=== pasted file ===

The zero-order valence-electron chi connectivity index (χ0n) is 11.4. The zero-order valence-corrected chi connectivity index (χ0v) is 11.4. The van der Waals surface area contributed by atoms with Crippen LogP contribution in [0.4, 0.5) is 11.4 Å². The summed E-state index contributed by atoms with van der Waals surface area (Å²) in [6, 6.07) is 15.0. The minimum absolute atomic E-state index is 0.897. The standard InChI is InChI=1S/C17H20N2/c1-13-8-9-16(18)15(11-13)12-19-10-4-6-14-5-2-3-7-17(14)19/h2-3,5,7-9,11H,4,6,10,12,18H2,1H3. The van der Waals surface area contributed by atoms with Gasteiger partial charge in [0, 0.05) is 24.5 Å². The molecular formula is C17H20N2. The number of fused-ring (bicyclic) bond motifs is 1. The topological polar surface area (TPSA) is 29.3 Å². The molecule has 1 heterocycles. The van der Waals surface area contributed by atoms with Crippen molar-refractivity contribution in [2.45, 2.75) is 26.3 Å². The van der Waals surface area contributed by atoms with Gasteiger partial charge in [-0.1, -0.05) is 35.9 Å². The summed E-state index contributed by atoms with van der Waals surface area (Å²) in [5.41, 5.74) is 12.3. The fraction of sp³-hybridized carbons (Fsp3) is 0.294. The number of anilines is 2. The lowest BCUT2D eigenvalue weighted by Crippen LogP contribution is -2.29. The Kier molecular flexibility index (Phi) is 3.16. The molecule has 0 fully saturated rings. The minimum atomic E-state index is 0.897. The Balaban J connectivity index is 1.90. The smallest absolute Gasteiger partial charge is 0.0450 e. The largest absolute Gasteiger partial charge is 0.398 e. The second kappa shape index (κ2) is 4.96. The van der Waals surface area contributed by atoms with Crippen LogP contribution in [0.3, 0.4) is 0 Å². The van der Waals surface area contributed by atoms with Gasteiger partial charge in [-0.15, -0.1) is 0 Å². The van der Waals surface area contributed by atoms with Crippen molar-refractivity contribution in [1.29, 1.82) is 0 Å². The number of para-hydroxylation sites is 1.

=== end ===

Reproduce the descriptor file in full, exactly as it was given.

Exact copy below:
The zero-order valence-electron chi connectivity index (χ0n) is 11.4. The zero-order valence-corrected chi connectivity index (χ0v) is 11.4. The van der Waals surface area contributed by atoms with Crippen LogP contribution in [0.4, 0.5) is 11.4 Å². The summed E-state index contributed by atoms with van der Waals surface area (Å²) in [6, 6.07) is 15.0. The minimum absolute atomic E-state index is 0.897. The standard InChI is InChI=1S/C17H20N2/c1-13-8-9-16(18)15(11-13)12-19-10-4-6-14-5-2-3-7-17(14)19/h2-3,5,7-9,11H,4,6,10,12,18H2,1H3. The van der Waals surface area contributed by atoms with Gasteiger partial charge in [0, 0.05) is 24.5 Å². The molecular formula is C17H20N2. The number of fused-ring (bicyclic) bond motifs is 1. The topological polar surface area (TPSA) is 29.3 Å². The molecule has 1 heterocycles. The van der Waals surface area contributed by atoms with Crippen molar-refractivity contribution in [2.45, 2.75) is 26.3 Å². The van der Waals surface area contributed by atoms with Gasteiger partial charge in [-0.1, -0.05) is 35.9 Å². The summed E-state index contributed by atoms with van der Waals surface area (Å²) in [5.41, 5.74) is 12.3. The fraction of sp³-hybridized carbons (Fsp3) is 0.294. The number of anilines is 2. The lowest BCUT2D eigenvalue weighted by Crippen LogP contribution is -2.29. The Kier molecular flexibility index (Phi) is 3.16. The molecule has 0 fully saturated rings. The minimum atomic E-state index is 0.897. The Balaban J connectivity index is 1.90. The smallest absolute Gasteiger partial charge is 0.0450 e. The largest absolute Gasteiger partial charge is 0.398 e. The second kappa shape index (κ2) is 4.96. The van der Waals surface area contributed by atoms with Crippen LogP contribution in [0.3, 0.4) is 0 Å². The van der Waals surface area contributed by atoms with Gasteiger partial charge in [-0.15, -0.1) is 0 Å². The van der Waals surface area contributed by atoms with Crippen molar-refractivity contribution in [1.29, 1.82) is 0 Å². The number of para-hydroxylation sites is 1.